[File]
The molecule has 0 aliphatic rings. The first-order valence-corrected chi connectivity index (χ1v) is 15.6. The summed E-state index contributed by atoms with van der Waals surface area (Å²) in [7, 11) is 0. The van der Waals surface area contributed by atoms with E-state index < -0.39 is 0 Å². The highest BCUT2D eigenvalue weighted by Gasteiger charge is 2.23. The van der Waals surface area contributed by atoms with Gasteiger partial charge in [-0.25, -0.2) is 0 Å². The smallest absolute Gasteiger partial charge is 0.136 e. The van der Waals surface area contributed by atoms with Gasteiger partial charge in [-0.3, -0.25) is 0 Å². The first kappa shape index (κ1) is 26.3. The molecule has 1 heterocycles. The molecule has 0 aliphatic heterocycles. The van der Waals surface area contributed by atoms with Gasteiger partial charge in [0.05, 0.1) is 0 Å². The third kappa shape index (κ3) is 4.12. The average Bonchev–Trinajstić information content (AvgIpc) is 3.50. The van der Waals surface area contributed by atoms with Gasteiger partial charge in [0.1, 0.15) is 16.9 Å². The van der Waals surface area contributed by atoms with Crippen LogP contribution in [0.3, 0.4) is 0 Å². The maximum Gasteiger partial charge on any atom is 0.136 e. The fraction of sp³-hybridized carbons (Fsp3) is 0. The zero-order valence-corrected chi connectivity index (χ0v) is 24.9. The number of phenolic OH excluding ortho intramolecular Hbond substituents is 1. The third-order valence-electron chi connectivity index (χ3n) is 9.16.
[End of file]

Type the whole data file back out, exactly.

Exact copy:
The molecule has 0 aliphatic rings. The first-order valence-corrected chi connectivity index (χ1v) is 15.6. The summed E-state index contributed by atoms with van der Waals surface area (Å²) in [7, 11) is 0. The van der Waals surface area contributed by atoms with E-state index < -0.39 is 0 Å². The highest BCUT2D eigenvalue weighted by Gasteiger charge is 2.23. The van der Waals surface area contributed by atoms with Gasteiger partial charge in [-0.25, -0.2) is 0 Å². The smallest absolute Gasteiger partial charge is 0.136 e. The van der Waals surface area contributed by atoms with Gasteiger partial charge in [-0.3, -0.25) is 0 Å². The first kappa shape index (κ1) is 26.3. The molecule has 1 heterocycles. The molecule has 0 aliphatic heterocycles. The van der Waals surface area contributed by atoms with Gasteiger partial charge in [0.05, 0.1) is 0 Å². The third kappa shape index (κ3) is 4.12. The average Bonchev–Trinajstić information content (AvgIpc) is 3.50. The van der Waals surface area contributed by atoms with Gasteiger partial charge in [0.1, 0.15) is 16.9 Å². The van der Waals surface area contributed by atoms with Crippen LogP contribution in [0.3, 0.4) is 0 Å². The maximum Gasteiger partial charge on any atom is 0.136 e. The fraction of sp³-hybridized carbons (Fsp3) is 0. The zero-order valence-corrected chi connectivity index (χ0v) is 24.9. The number of phenolic OH excluding ortho intramolecular Hbond substituents is 1. The third-order valence-electron chi connectivity index (χ3n) is 9.16.